Time to turn the screw on human rights abusers
Magnitsky laws must be enacted and enforced on a greater scale
by Katrina Lantos Swett
As autocratic leaders ascend in many parts of the world and unjustly brutalise their citizens, responsible democratic governments require sharp tools to hold such human rights violators accountable. One of the most important tools available to any government is one first crafted in the US, the Global Magnitsky Human Rights Accountability Act, which allows the government to sanction human rights offenders by freezing their assets and restricting travel. The creation of this powerful tool has changed how governments are able to respond to human rights abusers and is truly changing the world.
The story of how Magnitsky sanctions came to be is a powerful example of heroism and the pursuit of justice. Sergei Magnitsky was a young and idealistic lawyer who uncovered and brought to light huge tax fraud perpetrated by Russian officials. In an effort to cover up the crimes he had exposed, those officials had Magnitsky arrested and thrown into prison, where he spent 11 months refusing to admit any guilt or to implicate others. He was moved to increasingly squalid quarters, threatened, tortured, and neglected — until ultimately, he was found dead in his cell in November 2009. Magnitsky uncovered the tax fraud while working for London-based investment manager Bill Browder, and his passing left Browder with a life-altering choice: turn away from this injustice or confront it head-on.
Browder bravely chose the latter. That decision defines him as a champion for human rights and has earned him deserved recognition including the Lantos Human Rights Prize. With remarkable skill, persuasiveness and a businessman’s drive, Browder worked to overcome opposition and secure the adoption of the groundbreaking Magnitsky Rule of Law Accountability Act by the US Congress, signed in 2012.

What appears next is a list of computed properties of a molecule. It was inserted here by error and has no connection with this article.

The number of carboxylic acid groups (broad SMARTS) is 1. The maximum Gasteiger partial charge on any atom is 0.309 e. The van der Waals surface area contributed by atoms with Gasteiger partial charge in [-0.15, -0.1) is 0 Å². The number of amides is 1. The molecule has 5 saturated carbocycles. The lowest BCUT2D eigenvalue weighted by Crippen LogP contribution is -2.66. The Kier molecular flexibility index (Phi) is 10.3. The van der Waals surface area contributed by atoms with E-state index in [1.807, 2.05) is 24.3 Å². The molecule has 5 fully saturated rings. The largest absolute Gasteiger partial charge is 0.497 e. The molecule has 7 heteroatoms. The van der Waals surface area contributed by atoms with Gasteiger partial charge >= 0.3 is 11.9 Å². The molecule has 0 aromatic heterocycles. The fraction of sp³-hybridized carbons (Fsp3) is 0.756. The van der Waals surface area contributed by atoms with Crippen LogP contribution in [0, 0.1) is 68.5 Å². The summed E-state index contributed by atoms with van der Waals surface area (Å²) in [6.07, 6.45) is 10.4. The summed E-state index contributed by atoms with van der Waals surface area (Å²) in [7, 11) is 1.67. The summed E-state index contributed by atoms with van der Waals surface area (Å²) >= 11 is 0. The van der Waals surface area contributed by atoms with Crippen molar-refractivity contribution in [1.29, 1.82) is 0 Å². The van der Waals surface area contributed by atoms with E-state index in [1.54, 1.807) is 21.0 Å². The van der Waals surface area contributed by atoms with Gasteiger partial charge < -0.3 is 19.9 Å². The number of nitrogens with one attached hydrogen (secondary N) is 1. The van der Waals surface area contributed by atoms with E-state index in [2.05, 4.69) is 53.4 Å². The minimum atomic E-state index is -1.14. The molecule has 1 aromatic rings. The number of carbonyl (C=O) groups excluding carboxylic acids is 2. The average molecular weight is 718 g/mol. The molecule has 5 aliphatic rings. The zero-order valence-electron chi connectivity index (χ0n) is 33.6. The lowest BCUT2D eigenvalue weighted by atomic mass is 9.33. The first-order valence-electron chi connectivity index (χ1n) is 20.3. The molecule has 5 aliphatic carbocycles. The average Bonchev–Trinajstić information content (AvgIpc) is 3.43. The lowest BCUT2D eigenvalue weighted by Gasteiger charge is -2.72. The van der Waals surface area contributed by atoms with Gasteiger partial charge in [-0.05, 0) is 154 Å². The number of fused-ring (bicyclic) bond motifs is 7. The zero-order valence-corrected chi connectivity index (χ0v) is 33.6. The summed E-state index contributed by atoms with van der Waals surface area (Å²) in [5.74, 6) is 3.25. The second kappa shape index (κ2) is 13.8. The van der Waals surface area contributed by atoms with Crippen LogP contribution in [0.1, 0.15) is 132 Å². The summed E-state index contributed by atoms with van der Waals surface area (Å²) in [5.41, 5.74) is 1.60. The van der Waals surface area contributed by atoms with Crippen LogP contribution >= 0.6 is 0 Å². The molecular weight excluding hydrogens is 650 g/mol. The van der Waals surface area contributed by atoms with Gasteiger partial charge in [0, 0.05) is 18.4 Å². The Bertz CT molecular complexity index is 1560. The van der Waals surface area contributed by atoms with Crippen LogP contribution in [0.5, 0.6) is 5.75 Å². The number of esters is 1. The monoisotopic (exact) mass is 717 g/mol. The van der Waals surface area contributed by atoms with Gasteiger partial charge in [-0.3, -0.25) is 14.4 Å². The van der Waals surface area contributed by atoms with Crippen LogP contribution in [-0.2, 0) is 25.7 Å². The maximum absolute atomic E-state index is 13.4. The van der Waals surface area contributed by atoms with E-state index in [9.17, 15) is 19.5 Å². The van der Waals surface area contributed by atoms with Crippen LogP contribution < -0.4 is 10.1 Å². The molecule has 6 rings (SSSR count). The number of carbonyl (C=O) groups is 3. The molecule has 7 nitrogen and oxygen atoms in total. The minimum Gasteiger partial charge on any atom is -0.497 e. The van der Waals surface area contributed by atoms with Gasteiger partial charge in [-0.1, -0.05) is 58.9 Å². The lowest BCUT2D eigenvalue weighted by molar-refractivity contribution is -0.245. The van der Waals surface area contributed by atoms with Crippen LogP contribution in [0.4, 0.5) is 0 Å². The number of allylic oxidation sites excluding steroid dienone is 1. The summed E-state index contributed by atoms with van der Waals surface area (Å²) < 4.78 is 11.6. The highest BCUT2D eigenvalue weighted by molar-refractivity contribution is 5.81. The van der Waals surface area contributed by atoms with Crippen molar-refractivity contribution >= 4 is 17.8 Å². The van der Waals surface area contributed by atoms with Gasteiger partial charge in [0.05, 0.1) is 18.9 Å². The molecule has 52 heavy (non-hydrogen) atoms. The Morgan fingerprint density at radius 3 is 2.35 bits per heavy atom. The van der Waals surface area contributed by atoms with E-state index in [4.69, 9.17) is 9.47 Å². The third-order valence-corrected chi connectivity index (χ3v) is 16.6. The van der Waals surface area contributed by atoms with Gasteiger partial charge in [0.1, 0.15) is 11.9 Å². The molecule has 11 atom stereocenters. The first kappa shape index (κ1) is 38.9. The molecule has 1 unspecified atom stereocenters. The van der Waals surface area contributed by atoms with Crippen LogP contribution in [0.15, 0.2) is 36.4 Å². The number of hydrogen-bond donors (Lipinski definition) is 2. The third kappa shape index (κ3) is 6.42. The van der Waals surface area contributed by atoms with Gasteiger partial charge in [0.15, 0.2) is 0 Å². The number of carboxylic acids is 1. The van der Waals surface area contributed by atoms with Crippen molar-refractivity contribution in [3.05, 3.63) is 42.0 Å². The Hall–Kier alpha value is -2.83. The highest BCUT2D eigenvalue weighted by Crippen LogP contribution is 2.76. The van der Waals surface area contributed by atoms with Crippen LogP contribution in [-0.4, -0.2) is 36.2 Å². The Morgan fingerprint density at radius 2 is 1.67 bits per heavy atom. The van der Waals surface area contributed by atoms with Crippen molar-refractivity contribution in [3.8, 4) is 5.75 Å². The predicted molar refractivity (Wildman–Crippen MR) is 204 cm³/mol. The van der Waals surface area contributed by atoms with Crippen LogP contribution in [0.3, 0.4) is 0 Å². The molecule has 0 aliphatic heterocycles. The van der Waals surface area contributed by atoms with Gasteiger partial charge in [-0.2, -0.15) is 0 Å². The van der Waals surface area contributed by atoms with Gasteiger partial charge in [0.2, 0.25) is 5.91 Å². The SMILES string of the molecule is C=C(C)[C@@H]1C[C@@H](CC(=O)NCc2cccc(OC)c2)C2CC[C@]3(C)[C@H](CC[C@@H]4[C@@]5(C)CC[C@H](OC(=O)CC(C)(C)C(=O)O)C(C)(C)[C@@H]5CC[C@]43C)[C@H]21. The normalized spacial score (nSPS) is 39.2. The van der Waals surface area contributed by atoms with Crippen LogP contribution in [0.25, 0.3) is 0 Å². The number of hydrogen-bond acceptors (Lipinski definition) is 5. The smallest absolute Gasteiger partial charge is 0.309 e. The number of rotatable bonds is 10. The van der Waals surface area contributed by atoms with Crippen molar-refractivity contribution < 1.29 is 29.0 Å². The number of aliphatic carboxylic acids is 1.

This bipartisan law, whose scope was extended through the subsequent Global Magnitsky Act, is arguably the most powerful tool introduced in the past four decades for holding human rights abusers accountable — if not in their home countries, then at least in the countries where they have long felt free to invest and frolic. Since its enactment, the US has sanctioned more than 70 officials in over a dozen different countries. Most recently, Magnitsky sanctions were enacted to penalise Saudi Arabian officials implicated in the murder of journalist Jamal Khashoggi.
While the Magnitsky Act has proven itself a useful tool for the US government, its effectiveness will be undercut if other governments provide safe havens within their borders or in their financial markets for human rights abusers. That is why it is so important that similar versions of the Magnitsky Act have passed in Canada, Estonia, the UK, Latvia and Lithuania, and it is why the passage of similar laws by the EU, Australia, France, Germany, Ireland, Sweden, Denmark, Romania, Italy, Ukraine and many others — where they are currently being considered — is so critical. Each new country that adopts such a law strengthens the ability to enforce human rights standards around the world.